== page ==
Miricle child Samantha Poss, with mum Paemla Mc Cormick.PICTURE MARK JAMIESON.
Miricle child Samantha Poss, with mum Paemla Mc Cormick.PICTURE MARK JAMIESON.
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A Coleraine mother, whose infant daughter underwent heart surgery at a Belfast children’s cardiac unit when she was just a few days old, has appealed for public support to keep the service open.

Pamela McCormick and daughter Samantha, from Greenhill Court, were among hundreds who took part in a protest march to support the retention of paediatric cardiac surgery at the Royal Belfast Hospital for Sick Children.

Children and their families took part in the demonstration, which saw them walk from the Royal to gather at the Public Health Agency building at Linenhall Street on Saturday morning. The march is part of the Hands Up for Heart Surgery campaign.

Little Samantha - now aged four - underwent vital corrective heart surgery for aortic stenosis, coarctation of the aorta and a ventricular septal defect- just eleven days after she was born on November 20, 2008.

Mum Pamela discovered during her pregnancy that her unborn child would need the operation following scans at both Causeway Hospital and the Royal Victoria Hospital.

“The cardiologist, Dr Casey, told me that my baby did have issues which would need surgery,” Pamela told the Times.

“Samantha spent ten hours in surgery when she was just 11 days old. She was paralysed and sedated for six days following her surgery in Cardiac Intensive Care and was then moved to the Clark Clinic ward to continue her remarkable rehabilitation for a further three weeks.”

Pamela recalled: “This is an amazing ward, the support you get is unreal. It’s like this wee family of doctors, nurses and family liaisons who are all there for you. It’s incredible.”

Samantha - who now attends the Playhouse Activity nursery in Coleraine - will continue to be monitored at the RVH but may need further surgery throughout her life.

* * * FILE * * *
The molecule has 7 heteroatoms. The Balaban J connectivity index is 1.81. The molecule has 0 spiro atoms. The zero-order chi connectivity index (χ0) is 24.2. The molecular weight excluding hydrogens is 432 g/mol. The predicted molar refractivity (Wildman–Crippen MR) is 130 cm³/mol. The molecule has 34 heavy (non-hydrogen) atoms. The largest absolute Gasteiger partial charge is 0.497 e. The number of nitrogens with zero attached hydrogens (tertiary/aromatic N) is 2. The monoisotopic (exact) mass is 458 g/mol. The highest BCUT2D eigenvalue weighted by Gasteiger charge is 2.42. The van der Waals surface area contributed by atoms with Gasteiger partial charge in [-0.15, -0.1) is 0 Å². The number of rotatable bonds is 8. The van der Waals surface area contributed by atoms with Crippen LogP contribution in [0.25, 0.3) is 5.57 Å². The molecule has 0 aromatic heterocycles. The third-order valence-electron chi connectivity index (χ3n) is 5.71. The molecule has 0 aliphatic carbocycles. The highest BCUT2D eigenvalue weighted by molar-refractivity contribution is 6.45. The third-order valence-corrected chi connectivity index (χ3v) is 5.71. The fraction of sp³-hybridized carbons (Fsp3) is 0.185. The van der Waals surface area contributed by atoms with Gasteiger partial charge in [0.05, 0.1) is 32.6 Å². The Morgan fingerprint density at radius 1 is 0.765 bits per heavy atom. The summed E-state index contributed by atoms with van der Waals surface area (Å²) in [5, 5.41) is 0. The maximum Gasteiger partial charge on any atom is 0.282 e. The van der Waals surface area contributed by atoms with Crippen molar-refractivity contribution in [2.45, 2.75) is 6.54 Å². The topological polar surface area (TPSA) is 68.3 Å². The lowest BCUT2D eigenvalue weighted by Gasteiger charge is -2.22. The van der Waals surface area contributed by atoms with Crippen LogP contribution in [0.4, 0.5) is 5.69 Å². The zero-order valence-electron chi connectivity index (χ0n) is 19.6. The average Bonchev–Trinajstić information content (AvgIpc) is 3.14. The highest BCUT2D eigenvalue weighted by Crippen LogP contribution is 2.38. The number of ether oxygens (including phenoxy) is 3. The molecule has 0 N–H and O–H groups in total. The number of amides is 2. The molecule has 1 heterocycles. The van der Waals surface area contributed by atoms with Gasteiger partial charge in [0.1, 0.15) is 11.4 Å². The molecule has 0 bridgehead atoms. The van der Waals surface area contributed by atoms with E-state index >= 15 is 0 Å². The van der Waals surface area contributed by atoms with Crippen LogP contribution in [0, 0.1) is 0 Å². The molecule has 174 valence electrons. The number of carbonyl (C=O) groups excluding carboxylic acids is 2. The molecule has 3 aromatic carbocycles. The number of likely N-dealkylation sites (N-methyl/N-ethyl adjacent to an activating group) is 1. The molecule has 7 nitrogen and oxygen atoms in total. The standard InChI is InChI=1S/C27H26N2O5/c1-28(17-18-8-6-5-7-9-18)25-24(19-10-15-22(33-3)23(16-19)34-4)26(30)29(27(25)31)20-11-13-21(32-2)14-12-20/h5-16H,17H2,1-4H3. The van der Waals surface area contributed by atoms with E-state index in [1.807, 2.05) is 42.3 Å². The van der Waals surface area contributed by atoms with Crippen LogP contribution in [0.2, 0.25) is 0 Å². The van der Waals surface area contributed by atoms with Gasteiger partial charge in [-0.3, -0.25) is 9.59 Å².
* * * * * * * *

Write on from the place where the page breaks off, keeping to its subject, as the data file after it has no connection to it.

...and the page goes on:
Pamela added: “Forcing children over to England for surgery is unacceptable as a child with a heart condition must be within three hours of the nearest unit.”

Concerns about the future of paediatric cardiac surgery at the Royal were first raised back in August last year, when Health Minister Edwin Poots confirmed that the service was under consideration.

Instead, he will consider a string of options, which could include sending children to Dublin or England for operations instead.

Some parents - including Pamela - fear that having to move very sick children out of Belfast for surgery would jeopardise their health.

“They just cannot close this unit, the parents and families would be lost without it,” Pamela added.

A report earlier last year said that there were “potential safety risks” at the Belfast surgery, because not enough operations were being carried out – only about 90 per year.

However Pamela challenged the statistic: “The 90 children a year statistics that they are going by is a random year they picked out as statistics show that one in every hundred babies will be born with heart disease or a defect.

“They are comparing numbers to that of English hospitals and given the size of Northern Ireland, there is no comparison.

“We shouldn’t need to fight for this service to save the lives of our children in Northern Ireland. Where, other than a Third World country would you get this?”

The Children’s Heartbeat Trust is leading the Hands Up campaign to save the local surgery, Its executive officer Sarah Quinlan said: “This march is one of our last opportunities for everyone to make their voice heard on the vital issue of safeguarding the provision of children’s heart surgery in Northern Ireland.”

The government consultation received over 600 responses, the vast majority of which have indicated support for an all-island network of children’s heart surgery, which supports the views held by experts and clinicians in the UK and Ireland.